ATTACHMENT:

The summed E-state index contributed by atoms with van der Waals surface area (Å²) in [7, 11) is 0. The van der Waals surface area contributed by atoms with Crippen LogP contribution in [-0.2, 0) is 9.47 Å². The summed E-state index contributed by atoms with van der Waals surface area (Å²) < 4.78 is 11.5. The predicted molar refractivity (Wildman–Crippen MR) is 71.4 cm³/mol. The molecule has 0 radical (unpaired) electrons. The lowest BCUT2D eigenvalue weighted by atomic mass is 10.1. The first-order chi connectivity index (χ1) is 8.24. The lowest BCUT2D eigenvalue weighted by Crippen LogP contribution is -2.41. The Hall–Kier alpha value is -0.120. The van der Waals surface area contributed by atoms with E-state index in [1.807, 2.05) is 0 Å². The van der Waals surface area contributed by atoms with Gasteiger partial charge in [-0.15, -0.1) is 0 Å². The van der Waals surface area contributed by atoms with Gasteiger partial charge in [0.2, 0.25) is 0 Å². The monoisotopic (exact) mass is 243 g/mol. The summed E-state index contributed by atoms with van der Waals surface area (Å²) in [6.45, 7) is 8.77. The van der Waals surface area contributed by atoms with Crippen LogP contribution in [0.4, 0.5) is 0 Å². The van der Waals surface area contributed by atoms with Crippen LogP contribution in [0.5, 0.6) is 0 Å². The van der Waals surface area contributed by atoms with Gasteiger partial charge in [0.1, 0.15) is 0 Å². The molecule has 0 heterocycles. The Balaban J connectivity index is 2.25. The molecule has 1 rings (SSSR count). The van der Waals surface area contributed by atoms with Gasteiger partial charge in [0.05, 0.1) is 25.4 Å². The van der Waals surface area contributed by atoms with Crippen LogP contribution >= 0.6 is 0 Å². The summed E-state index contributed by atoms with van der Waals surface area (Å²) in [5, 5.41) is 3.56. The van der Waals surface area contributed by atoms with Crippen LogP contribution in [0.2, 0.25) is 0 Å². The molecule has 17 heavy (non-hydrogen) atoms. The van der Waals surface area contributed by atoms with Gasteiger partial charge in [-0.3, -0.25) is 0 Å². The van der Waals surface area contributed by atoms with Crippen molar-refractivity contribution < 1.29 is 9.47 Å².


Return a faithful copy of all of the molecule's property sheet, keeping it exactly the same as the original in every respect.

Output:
The summed E-state index contributed by atoms with van der Waals surface area (Å²) in [7, 11) is 0. The van der Waals surface area contributed by atoms with Crippen LogP contribution in [-0.2, 0) is 9.47 Å². The summed E-state index contributed by atoms with van der Waals surface area (Å²) < 4.78 is 11.5. The predicted molar refractivity (Wildman–Crippen MR) is 71.4 cm³/mol. The molecule has 0 radical (unpaired) electrons. The lowest BCUT2D eigenvalue weighted by atomic mass is 10.1. The first-order chi connectivity index (χ1) is 8.24. The lowest BCUT2D eigenvalue weighted by Crippen LogP contribution is -2.41. The Hall–Kier alpha value is -0.120. The van der Waals surface area contributed by atoms with E-state index in [1.807, 2.05) is 0 Å². The van der Waals surface area contributed by atoms with Gasteiger partial charge in [-0.15, -0.1) is 0 Å². The van der Waals surface area contributed by atoms with Gasteiger partial charge in [0.2, 0.25) is 0 Å². The monoisotopic (exact) mass is 243 g/mol. The summed E-state index contributed by atoms with van der Waals surface area (Å²) in [6.45, 7) is 8.77. The van der Waals surface area contributed by atoms with Crippen LogP contribution in [0.4, 0.5) is 0 Å². The van der Waals surface area contributed by atoms with Crippen LogP contribution in [0.5, 0.6) is 0 Å². The van der Waals surface area contributed by atoms with Gasteiger partial charge in [0.1, 0.15) is 0 Å². The molecule has 0 heterocycles. The Balaban J connectivity index is 2.25. The molecule has 1 rings (SSSR count). The van der Waals surface area contributed by atoms with Gasteiger partial charge in [0.05, 0.1) is 25.4 Å². The van der Waals surface area contributed by atoms with Crippen LogP contribution >= 0.6 is 0 Å². The summed E-state index contributed by atoms with van der Waals surface area (Å²) in [5, 5.41) is 3.56. The van der Waals surface area contributed by atoms with Crippen LogP contribution in [0.2, 0.25) is 0 Å². The molecule has 17 heavy (non-hydrogen) atoms. The van der Waals surface area contributed by atoms with Gasteiger partial charge in [-0.3, -0.25) is 0 Å². The van der Waals surface area contributed by atoms with Crippen molar-refractivity contribution < 1.29 is 9.47 Å².